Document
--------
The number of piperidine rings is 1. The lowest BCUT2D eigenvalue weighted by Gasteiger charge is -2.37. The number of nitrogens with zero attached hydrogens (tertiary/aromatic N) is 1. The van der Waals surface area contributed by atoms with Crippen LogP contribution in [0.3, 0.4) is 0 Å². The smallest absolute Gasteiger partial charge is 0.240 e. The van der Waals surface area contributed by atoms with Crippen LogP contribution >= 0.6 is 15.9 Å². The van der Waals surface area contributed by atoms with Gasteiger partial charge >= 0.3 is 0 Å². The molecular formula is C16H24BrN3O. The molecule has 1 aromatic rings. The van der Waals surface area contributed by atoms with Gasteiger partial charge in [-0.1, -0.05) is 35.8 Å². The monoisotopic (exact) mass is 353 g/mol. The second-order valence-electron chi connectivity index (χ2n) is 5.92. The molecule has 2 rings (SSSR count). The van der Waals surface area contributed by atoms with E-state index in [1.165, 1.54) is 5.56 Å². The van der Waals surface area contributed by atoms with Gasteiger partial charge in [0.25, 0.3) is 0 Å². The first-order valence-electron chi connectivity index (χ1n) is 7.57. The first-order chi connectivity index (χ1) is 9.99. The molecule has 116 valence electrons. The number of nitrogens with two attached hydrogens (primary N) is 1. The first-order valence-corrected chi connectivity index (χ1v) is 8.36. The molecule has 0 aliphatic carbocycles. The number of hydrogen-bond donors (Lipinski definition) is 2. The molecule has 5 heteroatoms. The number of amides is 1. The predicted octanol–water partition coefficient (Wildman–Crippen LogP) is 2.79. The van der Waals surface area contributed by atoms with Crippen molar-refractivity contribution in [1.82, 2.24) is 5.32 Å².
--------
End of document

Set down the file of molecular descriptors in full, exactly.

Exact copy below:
The number of piperidine rings is 1. The lowest BCUT2D eigenvalue weighted by Gasteiger charge is -2.37. The number of nitrogens with zero attached hydrogens (tertiary/aromatic N) is 1. The van der Waals surface area contributed by atoms with Crippen LogP contribution in [0.3, 0.4) is 0 Å². The smallest absolute Gasteiger partial charge is 0.240 e. The van der Waals surface area contributed by atoms with Crippen LogP contribution >= 0.6 is 15.9 Å². The van der Waals surface area contributed by atoms with Gasteiger partial charge >= 0.3 is 0 Å². The molecular formula is C16H24BrN3O. The molecule has 1 aromatic rings. The van der Waals surface area contributed by atoms with Gasteiger partial charge in [-0.1, -0.05) is 35.8 Å². The monoisotopic (exact) mass is 353 g/mol. The second-order valence-electron chi connectivity index (χ2n) is 5.92. The molecule has 2 rings (SSSR count). The van der Waals surface area contributed by atoms with E-state index in [1.165, 1.54) is 5.56 Å². The van der Waals surface area contributed by atoms with Gasteiger partial charge in [0.25, 0.3) is 0 Å². The first-order valence-electron chi connectivity index (χ1n) is 7.57. The first-order chi connectivity index (χ1) is 9.99. The molecule has 116 valence electrons. The number of nitrogens with two attached hydrogens (primary N) is 1. The first-order valence-corrected chi connectivity index (χ1v) is 8.36. The molecule has 0 aliphatic carbocycles. The number of hydrogen-bond donors (Lipinski definition) is 2. The molecule has 5 heteroatoms. The number of amides is 1. The predicted octanol–water partition coefficient (Wildman–Crippen LogP) is 2.79. The van der Waals surface area contributed by atoms with Crippen molar-refractivity contribution in [1.82, 2.24) is 5.32 Å².